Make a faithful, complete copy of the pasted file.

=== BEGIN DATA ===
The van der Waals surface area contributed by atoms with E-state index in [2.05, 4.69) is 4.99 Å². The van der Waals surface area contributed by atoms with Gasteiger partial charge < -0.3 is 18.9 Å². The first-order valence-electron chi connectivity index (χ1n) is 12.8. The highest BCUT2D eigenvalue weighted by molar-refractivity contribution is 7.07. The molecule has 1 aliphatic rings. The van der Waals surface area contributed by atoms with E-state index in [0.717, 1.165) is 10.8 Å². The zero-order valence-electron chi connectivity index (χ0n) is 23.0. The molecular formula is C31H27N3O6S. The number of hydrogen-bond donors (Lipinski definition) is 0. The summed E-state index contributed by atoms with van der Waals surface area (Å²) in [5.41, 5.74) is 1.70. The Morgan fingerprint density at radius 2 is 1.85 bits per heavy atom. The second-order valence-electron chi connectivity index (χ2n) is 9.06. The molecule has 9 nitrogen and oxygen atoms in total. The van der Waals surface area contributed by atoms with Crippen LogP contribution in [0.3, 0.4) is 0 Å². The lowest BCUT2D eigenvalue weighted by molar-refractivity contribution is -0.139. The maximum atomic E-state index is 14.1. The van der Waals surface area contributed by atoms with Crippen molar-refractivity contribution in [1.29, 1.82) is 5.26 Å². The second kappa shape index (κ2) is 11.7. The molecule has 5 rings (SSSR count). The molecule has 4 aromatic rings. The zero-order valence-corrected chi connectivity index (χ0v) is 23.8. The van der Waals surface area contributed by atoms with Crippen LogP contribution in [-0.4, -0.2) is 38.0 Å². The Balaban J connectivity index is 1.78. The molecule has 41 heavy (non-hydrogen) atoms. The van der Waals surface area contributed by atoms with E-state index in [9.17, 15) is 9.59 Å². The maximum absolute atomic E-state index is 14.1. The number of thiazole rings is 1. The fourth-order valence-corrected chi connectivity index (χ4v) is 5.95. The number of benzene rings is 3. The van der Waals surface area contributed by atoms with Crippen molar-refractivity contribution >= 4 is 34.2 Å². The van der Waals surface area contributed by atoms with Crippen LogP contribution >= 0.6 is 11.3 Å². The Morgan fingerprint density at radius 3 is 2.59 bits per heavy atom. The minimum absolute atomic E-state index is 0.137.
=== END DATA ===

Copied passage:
The van der Waals surface area contributed by atoms with E-state index in [2.05, 4.69) is 4.99 Å². The van der Waals surface area contributed by atoms with Gasteiger partial charge < -0.3 is 18.9 Å². The first-order valence-electron chi connectivity index (χ1n) is 12.8. The highest BCUT2D eigenvalue weighted by molar-refractivity contribution is 7.07. The molecule has 1 aliphatic rings. The van der Waals surface area contributed by atoms with E-state index in [0.717, 1.165) is 10.8 Å². The zero-order valence-electron chi connectivity index (χ0n) is 23.0. The molecular formula is C31H27N3O6S. The number of hydrogen-bond donors (Lipinski definition) is 0. The summed E-state index contributed by atoms with van der Waals surface area (Å²) in [5.41, 5.74) is 1.70. The Morgan fingerprint density at radius 2 is 1.85 bits per heavy atom. The second-order valence-electron chi connectivity index (χ2n) is 9.06. The molecule has 9 nitrogen and oxygen atoms in total. The van der Waals surface area contributed by atoms with Crippen LogP contribution in [0.3, 0.4) is 0 Å². The lowest BCUT2D eigenvalue weighted by molar-refractivity contribution is -0.139. The maximum atomic E-state index is 14.1. The van der Waals surface area contributed by atoms with Crippen molar-refractivity contribution in [1.29, 1.82) is 5.26 Å². The second kappa shape index (κ2) is 11.7. The molecule has 5 rings (SSSR count). The molecule has 4 aromatic rings. The zero-order valence-corrected chi connectivity index (χ0v) is 23.8. The van der Waals surface area contributed by atoms with Crippen LogP contribution in [-0.4, -0.2) is 38.0 Å². The Balaban J connectivity index is 1.78. The molecule has 41 heavy (non-hydrogen) atoms. The van der Waals surface area contributed by atoms with E-state index in [9.17, 15) is 9.59 Å². The maximum absolute atomic E-state index is 14.1. The number of thiazole rings is 1. The fourth-order valence-corrected chi connectivity index (χ4v) is 5.95. The number of benzene rings is 3. The van der Waals surface area contributed by atoms with Crippen molar-refractivity contribution >= 4 is 34.2 Å². The van der Waals surface area contributed by atoms with Crippen LogP contribution >= 0.6 is 11.3 Å². The Morgan fingerprint density at radius 3 is 2.59 bits per heavy atom. The minimum absolute atomic E-state index is 0.137.